The three parts or horizontal layers have evolved into almost completely separate zones of meaning, each carrying a different group or range of meanings. The middle or facade has become vestigial - or else its symbolism has become fused with that of the built environment as a whole; part of the cocoon of material culture. When interrogated by the gaze the middle responds to human curiousity, a manifestation of desire which itself is concerned with desire, what is it people do behind those windows, whether shielding work place or living space? The question of how others live, not least including our ever-present sexual curiousity, is stimulated by the perusal of the window walls of the modern city, and by the experience of the suburban (bedroom) window too. The top, our solar, carries the most significant social meanings (a general absence of solar is also significant as we shall see). This is the realm of sacred meanings, of the symbolism of first and last things, and also the expression of the care put aside, or abrogated, by a society for its urban landscape and the feeling it evokes. The bottom-most level, the entry-fronting, has become the carrier of more local or immediate meanings (of information and advertising, with this latter function expanded into metaphysical meaning in state or religious buildings). For most the ground-floor strip of the city is the place of shopping, real or imaginary, of commodities and identity, as we find ourselves reflected (quite literally) in the objects for sale behind the windows into which we stare. Three kinds of space the temporality of which configures three kinds of desire (sacred, sexual, and the desire for recognition that forms such an important part of our identity) or reflects and perpetuates three aspects of human identity (religious/metaphysical, sexual/sexed, individual/collective), otherwise put; our place in the world, our place in embodied, reproductive (of bodies and things) existence and our place in the social world - three aspects of our ‘tie-in’ to the exchanges that make up the social world (ideas, feelings, commodities/objects).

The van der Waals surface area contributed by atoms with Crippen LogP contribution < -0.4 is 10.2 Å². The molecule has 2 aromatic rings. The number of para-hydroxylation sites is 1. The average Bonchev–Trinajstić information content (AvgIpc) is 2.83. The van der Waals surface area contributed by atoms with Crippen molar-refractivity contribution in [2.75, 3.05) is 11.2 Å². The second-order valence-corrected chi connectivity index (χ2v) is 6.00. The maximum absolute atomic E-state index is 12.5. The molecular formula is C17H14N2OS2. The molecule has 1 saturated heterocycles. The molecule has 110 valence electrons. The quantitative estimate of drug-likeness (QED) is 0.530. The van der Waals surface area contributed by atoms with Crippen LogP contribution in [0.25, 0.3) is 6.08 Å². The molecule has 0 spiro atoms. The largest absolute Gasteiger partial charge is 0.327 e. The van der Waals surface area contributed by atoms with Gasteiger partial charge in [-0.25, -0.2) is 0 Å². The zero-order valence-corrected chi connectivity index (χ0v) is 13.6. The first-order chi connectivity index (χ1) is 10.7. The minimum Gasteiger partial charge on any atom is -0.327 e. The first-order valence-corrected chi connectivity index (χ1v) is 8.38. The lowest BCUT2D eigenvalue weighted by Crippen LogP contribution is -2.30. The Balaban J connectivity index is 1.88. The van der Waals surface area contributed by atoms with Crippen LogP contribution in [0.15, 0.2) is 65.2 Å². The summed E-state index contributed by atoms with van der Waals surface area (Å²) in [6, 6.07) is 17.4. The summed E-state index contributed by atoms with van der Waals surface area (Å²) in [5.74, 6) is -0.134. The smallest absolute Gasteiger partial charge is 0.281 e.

Subjectivity and architecture, our ‘room’…


Whatever the configuration, the decorations (and anti-decorations) on view are the walls that enclose us. An enclosure for whose walls we ourselves are responsible; for they are at once our mental as well as our physical constructions. Fruit of mental habits as of physical labour. An enclosure, if we are outside, with an open top; a room (or jar) without a lid. This general or exterior sense of ‘room’, reflects our inner sense of ‘room’; the ‘space’ of consciousness. Inner and outer room, of course, are one, are the same (perceived signals are formed into a sense-making ‘reality’ in our brains, vision, the placing of the eyes before the brain, prove this ‘space’ with a place in the world). Whence the reliance of self on outside information or perception to form (as well as fill) the self. We feel as as if the self is separate and ‘looking on’, occupying a space in the room of our head; but we are this ‘room’ as well as the exterior replicated within it, whence space’s ability to alter our mood which gives the lie to this, that sense of separateness - or rather, this sense, our sense, of space and our time, which is us.[1]